A GOP lawsuit and a conservative state Supreme Court could lead to ballots being challenged, thrown out.
The Milwaukee Bucks’ Fiserv Forum and Brewers’ Miller Park will no longer serve as early voting sites “due to legal challenge concerns,” the Milwaukee Elections Commission announced Tuesday, a significant setback for the efforts to make voting more convenient which were initiated with the help of some of Wisconsin’s premier athletes.
The cancellation comes after Wisconsin Republican Party Chairman Andrew Hitt last week issued a thinly veiled threat against early voting events at the sports venues, saying they could be illegal. However, Hitt gave no similar warning to elections officials in Green Bay, where Republicans are hoping to win an open State Senate seat. Green Bay will have voting at the Packers’ Lambeau Field on Election Day.
“Unfortunately, the addition of these two sites could be legally challenged due to a recent court ruling, and we don’t want to do anything that could risk a City of Milwaukee voter’s ballot being counted,” said Claire Woodall-Vogg, executive director of the Milwaukee Elections Commission, in a statement.
To some, the Republican effort against early voting at Milwaukee’s sports venues appears to be an act of voter suppression against people of color akin to President Donald Trump’s effort to deter Black people from voting in 2016 and the state’s restrictive voter ID law.
“Are Republicans going to threaten legal action against plans to vote at Lambeau Field?” pondered independent columnist Dan Shafer in a tweet. “Or are they only going to do that for the stadiums in the county where 70% of the state’s Black residents live?”
The City of Milwaukee is a majority-people of color city. About 39% of the city’s roughly 600,000 residents are Black, and 19% are Latino, according to US Census Bureau estimates. Green Bay, on the other hand, is about 70% white. About 70% of Wisconsin’s Black population lives in Milwaukee County, according to the Department of Health Services.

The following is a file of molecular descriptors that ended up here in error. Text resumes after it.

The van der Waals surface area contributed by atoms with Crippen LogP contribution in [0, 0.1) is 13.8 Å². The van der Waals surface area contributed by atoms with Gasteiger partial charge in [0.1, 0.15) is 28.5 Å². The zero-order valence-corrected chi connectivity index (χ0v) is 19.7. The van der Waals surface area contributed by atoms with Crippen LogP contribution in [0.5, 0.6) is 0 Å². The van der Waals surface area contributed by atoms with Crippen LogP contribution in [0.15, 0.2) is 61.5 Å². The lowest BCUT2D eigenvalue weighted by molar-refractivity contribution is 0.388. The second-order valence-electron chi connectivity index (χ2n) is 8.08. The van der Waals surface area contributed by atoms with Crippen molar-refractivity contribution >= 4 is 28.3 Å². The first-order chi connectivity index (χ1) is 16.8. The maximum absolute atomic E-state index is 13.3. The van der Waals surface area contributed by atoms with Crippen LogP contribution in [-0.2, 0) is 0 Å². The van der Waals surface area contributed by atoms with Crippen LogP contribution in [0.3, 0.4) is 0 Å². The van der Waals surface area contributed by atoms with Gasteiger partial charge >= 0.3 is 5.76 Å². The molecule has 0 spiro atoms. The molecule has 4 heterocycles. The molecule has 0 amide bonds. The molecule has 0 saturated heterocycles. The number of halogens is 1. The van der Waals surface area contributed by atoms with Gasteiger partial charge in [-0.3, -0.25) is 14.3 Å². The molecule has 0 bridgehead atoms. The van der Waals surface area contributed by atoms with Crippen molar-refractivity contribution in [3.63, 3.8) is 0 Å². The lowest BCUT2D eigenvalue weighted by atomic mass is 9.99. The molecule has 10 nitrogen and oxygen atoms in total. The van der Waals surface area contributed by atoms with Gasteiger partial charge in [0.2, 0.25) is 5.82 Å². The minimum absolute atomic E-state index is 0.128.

“[P]arts of Lambeau Field will be a polling place in November. Why no mention of the Packers?” tweeted Martenzie Johnson, associate editor of ESPN’s The Undefeated. “Oh, because Milwaukee has the black people.”
Hitt argued it would be illegal for any Brewers or Bucks players or mascots to show up at early voting events because state law prohibits “any activity which is intended to influence voting at an election.” However, the Brewers told the Associated Press no mascots or players would be present at the early voting event at Miller Park; the Bucks did not provide comment to the AP.
Alex Lasry, a Bucks senior vice president, tweeted a statement on Tuesday following the cancellation.
“This is obviously disappointing BUT we don’t want the potential for any votes to be illegitimate. It’s become increasingly harder for people, especially, communities of color, to find safe and accessible places to vote and we were excited for [Fiserv Forum] to provide that space,” Lasry wrote.
“It’s clear one side wants to make it harder to vote while the other wants it easier and more accessible,” Lasry added in a subsequent tweet.
On Aug. 26, in the wake of the Jacob Blake police shooting in Kenosha, the Milwaukee Bucks refused to leave the locker room for a playoff game, a strike that shut down the entire league and sparked conversations about how athletes could call attention to systemic racism and encourage civic participation. Five days later, the team announced its arena would be made available as an early voting site.
The warning against early voting at Fiserv Forum and Miller Park wasn’t Wisconsin Republicans’ first attempt at deterring voters and making voting harder in Democratic strongholds like Milwaukee or Madison. In April, Republican leaders forced the spring primary election to occur in the early days of the coronavirus pandemic, leading to just five polling sites being open in Milwaukee compared to the typical 182.
Last week, Assembly Speaker Robin Vos (R-Rochester) and Senate Majority Leader Scott Fitzgerald (R-Juneau) sent a cease-and-desist letter to Madison’s city clerk because she planned to hold an absentee ballot collection event in a city park. The city forged ahead and collected more than 10,000 ballots, despite Vos and Fitzgerald’s accusations that the event constituted illegal early voting and ballot harvesting.
Black voters in Milwaukee have become a focal point for the 2020 presidential election after voter turnout in the community dropped 19% between 2012 and 2016, contributing to a narrow victory of fewer than 23,000 votes for Trump. Some of that dropoff has been attributed to the way Trump’s campaign used harvested data to micro-target ads on social media to deter millions of Black voters around the country; others point to Wisconsin’s strict voter ID law that disproportionately prevented people of color from voting.
For more coverage designed to help you cast a ballot this fall, see our special page on the election: Your Vote Matters